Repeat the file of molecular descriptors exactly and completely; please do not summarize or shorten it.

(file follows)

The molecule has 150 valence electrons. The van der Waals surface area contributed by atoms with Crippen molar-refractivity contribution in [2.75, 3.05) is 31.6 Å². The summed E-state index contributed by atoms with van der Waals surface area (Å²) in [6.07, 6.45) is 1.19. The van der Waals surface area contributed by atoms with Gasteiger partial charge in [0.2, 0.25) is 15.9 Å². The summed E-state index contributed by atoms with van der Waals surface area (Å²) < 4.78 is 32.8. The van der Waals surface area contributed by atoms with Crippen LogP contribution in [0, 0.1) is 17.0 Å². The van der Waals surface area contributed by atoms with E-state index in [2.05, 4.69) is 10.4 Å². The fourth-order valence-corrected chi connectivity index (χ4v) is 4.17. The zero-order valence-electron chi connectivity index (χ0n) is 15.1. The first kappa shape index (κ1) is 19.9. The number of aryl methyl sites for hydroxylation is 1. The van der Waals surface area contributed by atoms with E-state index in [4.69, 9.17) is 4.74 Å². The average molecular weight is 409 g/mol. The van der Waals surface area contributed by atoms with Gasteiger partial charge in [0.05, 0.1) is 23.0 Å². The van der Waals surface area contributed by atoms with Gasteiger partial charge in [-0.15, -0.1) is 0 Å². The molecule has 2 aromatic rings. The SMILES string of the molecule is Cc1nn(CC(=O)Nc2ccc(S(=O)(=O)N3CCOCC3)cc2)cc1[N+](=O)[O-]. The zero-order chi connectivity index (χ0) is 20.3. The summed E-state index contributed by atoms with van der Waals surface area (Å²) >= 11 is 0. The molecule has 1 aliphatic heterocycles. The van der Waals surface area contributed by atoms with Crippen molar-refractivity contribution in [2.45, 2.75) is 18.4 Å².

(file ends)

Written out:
The molecule has 150 valence electrons. The van der Waals surface area contributed by atoms with Crippen molar-refractivity contribution in [2.75, 3.05) is 31.6 Å². The summed E-state index contributed by atoms with van der Waals surface area (Å²) in [6.07, 6.45) is 1.19. The van der Waals surface area contributed by atoms with Gasteiger partial charge in [0.2, 0.25) is 15.9 Å². The summed E-state index contributed by atoms with van der Waals surface area (Å²) < 4.78 is 32.8. The van der Waals surface area contributed by atoms with Crippen LogP contribution in [0, 0.1) is 17.0 Å². The van der Waals surface area contributed by atoms with E-state index in [2.05, 4.69) is 10.4 Å². The fourth-order valence-corrected chi connectivity index (χ4v) is 4.17. The zero-order valence-electron chi connectivity index (χ0n) is 15.1. The first kappa shape index (κ1) is 19.9. The number of aryl methyl sites for hydroxylation is 1. The van der Waals surface area contributed by atoms with E-state index in [4.69, 9.17) is 4.74 Å². The average molecular weight is 409 g/mol. The van der Waals surface area contributed by atoms with Gasteiger partial charge in [0.05, 0.1) is 23.0 Å². The van der Waals surface area contributed by atoms with Gasteiger partial charge in [-0.15, -0.1) is 0 Å². The molecule has 2 aromatic rings. The SMILES string of the molecule is Cc1nn(CC(=O)Nc2ccc(S(=O)(=O)N3CCOCC3)cc2)cc1[N+](=O)[O-]. The zero-order chi connectivity index (χ0) is 20.3. The summed E-state index contributed by atoms with van der Waals surface area (Å²) >= 11 is 0. The molecule has 1 aliphatic heterocycles. The van der Waals surface area contributed by atoms with Crippen molar-refractivity contribution in [2.45, 2.75) is 18.4 Å².